The Essentials of Teaching Shakespeare in the Classroom
Held at the Royal Shakespeare Company's Stratford-upon-Avon base, this five-day course is designed around the needs of English, Literacy and Language Arts teachers. Each intensive course is tailor-made by RSC and Warwick Education and English practitioners.
The live performance of a play, with training linked directly to that play and production, is an essential element of the training. You will be immersed in the rehearsal process which created the production, through practical workshops with RSC artists.
The course includes a real-time research task, which will be supported by reading and digital resources, and assessed.
- To provide teachers with the essential subject and pedagogic knowledge and skills to teach Shakespeare in the classroom
- To experience practically and reflect critically on the rehearsal and ensemble based learning model
- To model practical ways of engaging students with the language, structures, themes, characters, setting and action of Shakespeare's plays
- To use a live performance and dialogue with RSC artists as the principal means of discovering creative ways of teaching Shakespeare in classrooms
- To develop artistic skills and understandings through working with RSC artists
Read our Teaching Shakespeare core Learning Outcomes »
The course will build on and extend the key strategies, skills and knowledge you will need to apply the rehearsal room approach to teaching Shakespeare in your classroom.
All our courses share common Learning Outcomes based on research and our professional experience as artists, practitioners and educators. Our approach is to treat these core Learning Outcomes as a cyclical curriculum which are introduced in the Online Course.
In this one week course, the core outcomes are tackled at a more advanced level of challenge and complexity. The particular focus of this module is on the essentials of teaching Shakespeare in the classroom. We offer an alternative intensive one week course focusing on staging Shakespeare:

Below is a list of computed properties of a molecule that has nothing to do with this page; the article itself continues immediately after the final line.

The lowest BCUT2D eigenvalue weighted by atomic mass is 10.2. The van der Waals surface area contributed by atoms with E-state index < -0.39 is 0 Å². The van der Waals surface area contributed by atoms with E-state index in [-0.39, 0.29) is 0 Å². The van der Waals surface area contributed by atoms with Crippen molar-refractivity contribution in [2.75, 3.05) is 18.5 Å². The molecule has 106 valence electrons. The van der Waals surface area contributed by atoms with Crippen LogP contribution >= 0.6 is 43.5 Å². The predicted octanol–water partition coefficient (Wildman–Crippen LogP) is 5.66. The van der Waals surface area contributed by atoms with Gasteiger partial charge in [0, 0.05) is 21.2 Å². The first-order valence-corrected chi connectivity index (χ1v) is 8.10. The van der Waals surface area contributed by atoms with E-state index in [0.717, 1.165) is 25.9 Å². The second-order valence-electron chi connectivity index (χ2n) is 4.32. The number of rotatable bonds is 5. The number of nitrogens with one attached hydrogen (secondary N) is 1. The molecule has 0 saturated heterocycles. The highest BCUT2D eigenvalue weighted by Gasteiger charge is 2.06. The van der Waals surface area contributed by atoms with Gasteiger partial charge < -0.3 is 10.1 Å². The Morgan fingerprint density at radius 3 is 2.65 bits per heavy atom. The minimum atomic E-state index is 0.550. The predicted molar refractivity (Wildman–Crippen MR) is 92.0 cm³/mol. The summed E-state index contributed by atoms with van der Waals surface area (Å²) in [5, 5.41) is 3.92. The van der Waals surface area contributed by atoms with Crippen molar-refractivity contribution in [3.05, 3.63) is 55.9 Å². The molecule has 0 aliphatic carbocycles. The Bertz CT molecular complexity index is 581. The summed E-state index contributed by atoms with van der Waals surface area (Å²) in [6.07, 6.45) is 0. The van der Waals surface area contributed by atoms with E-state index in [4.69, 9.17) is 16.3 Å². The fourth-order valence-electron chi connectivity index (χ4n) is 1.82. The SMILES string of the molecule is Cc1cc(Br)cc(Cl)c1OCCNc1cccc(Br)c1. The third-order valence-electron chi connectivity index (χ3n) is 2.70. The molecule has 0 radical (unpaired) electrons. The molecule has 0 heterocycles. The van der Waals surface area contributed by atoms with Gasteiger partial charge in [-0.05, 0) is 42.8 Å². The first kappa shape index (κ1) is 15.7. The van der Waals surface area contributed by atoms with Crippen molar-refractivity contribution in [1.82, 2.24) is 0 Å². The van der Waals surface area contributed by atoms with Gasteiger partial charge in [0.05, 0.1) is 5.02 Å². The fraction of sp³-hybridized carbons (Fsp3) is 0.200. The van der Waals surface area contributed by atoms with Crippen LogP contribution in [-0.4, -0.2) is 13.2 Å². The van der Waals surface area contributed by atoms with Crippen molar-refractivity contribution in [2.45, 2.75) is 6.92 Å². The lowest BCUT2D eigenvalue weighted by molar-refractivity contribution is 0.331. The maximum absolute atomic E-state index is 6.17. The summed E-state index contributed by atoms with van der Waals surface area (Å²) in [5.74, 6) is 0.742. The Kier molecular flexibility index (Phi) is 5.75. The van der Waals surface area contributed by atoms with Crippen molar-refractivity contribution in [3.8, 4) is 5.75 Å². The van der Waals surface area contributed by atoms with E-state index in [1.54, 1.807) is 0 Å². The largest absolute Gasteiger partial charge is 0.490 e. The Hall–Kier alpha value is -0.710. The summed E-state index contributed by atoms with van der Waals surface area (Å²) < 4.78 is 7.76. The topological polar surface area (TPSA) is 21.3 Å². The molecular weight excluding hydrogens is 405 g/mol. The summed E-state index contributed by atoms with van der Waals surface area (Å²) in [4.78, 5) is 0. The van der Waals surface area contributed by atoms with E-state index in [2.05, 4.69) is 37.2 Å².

The Essentials of Staging and Performing Shakespeare with Children and Young People
If you progress to the MA Pathway, you will research the effect of these core objectives on your students, using the research to improve your own and the Teaching Shakespeare community’s teaching practice and results.
- Deconstructing the pedagogy of classroom as rehearsal room, drawing on theories of performance, play and learning.
- An interpretive choices workshop with RSC actors and Director/Assistant Director to develop questioning skills for the classroom and enable confidence in interpreting character/setting/action in students.
- A workshop with RSC Voice and Text department, to explore language as action, modelling ways of enabling students to connect with Shakespeare’s words.
- A physical and critical exploration of the focus of the play which powerfully connects you with the play in intellectual and visceral domains.
- Theoretical positions and tools from the field of theatre criticism which support your viewing of the live production of the focus play.
- A design workshop to explore the world of the play and finding design from the text.
- A workshop enabling you to research the social and historical context, original performance conditions and performance history of the play.
- Theory building using text scraps, images from throughout the play's history, contemporary stimuli and other literary and artistic references. You'll work together in small groups to theorise the potential meanings of the play, and will be commissioned to produce a real-world outcome which makes the themes and ideas at the heart of the text visible.
- Exploring the focus play, including complex language and character work, modelling of using edited text, comparisons with the full text and the evolution of the text as we know it today.
- Working with a partner to plan a rehearsal-based lesson for a chosen age group. You'll be commissioned to edit a scene/speech from the focus play for use in that lesson, using teaching objectives drawn from your own assessment culture and the core objectives of Teaching Shakespeare.
- Moderated participation log (20%)
- Assessed group planning and presentation (30%)
- Critical Response Paper (50%)
Introduction - The Essentials of Teaching Shakespeare in the Classroom »
FAQs - The Essentials of Teaching Shakespeare in the Classroom »